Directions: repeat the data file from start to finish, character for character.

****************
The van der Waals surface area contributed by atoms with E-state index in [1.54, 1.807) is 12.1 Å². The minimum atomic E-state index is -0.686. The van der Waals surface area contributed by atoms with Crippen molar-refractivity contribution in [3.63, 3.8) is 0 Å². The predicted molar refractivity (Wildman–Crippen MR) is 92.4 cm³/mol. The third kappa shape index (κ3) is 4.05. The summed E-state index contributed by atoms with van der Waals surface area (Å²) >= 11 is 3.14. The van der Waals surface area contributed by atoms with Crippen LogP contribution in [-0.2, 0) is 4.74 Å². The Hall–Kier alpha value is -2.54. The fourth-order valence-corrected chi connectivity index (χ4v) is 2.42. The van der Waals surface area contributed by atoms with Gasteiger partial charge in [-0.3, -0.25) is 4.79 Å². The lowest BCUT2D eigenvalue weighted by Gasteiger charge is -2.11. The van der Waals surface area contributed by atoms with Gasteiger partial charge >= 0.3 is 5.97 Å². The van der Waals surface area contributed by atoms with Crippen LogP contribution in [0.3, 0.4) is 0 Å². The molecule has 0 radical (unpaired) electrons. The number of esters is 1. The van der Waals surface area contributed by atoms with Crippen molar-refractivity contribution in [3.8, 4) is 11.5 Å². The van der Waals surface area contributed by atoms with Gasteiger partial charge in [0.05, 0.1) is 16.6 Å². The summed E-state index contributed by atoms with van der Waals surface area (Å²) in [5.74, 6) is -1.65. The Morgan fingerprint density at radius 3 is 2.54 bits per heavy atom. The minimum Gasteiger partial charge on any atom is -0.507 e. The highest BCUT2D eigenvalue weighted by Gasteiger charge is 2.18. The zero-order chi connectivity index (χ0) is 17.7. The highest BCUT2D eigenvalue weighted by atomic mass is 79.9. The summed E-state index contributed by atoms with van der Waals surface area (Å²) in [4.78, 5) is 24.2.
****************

The van der Waals surface area contributed by atoms with E-state index in [1.54, 1.807) is 12.1 Å². The minimum atomic E-state index is -0.686. The van der Waals surface area contributed by atoms with Crippen molar-refractivity contribution in [3.63, 3.8) is 0 Å². The predicted molar refractivity (Wildman–Crippen MR) is 92.4 cm³/mol. The third kappa shape index (κ3) is 4.05. The summed E-state index contributed by atoms with van der Waals surface area (Å²) >= 11 is 3.14. The van der Waals surface area contributed by atoms with Crippen LogP contribution in [-0.2, 0) is 4.74 Å². The Hall–Kier alpha value is -2.54. The fourth-order valence-corrected chi connectivity index (χ4v) is 2.42. The van der Waals surface area contributed by atoms with Gasteiger partial charge in [-0.3, -0.25) is 4.79 Å². The lowest BCUT2D eigenvalue weighted by Gasteiger charge is -2.11. The van der Waals surface area contributed by atoms with Gasteiger partial charge >= 0.3 is 5.97 Å². The van der Waals surface area contributed by atoms with Crippen LogP contribution in [0.3, 0.4) is 0 Å². The molecule has 0 radical (unpaired) electrons. The number of esters is 1. The van der Waals surface area contributed by atoms with Crippen molar-refractivity contribution in [3.8, 4) is 11.5 Å². The van der Waals surface area contributed by atoms with Gasteiger partial charge in [0.05, 0.1) is 16.6 Å². The summed E-state index contributed by atoms with van der Waals surface area (Å²) in [5.74, 6) is -1.65. The Morgan fingerprint density at radius 3 is 2.54 bits per heavy atom. The minimum Gasteiger partial charge on any atom is -0.507 e. The highest BCUT2D eigenvalue weighted by Gasteiger charge is 2.18. The zero-order chi connectivity index (χ0) is 17.7. The highest BCUT2D eigenvalue weighted by atomic mass is 79.9. The summed E-state index contributed by atoms with van der Waals surface area (Å²) in [4.78, 5) is 24.2.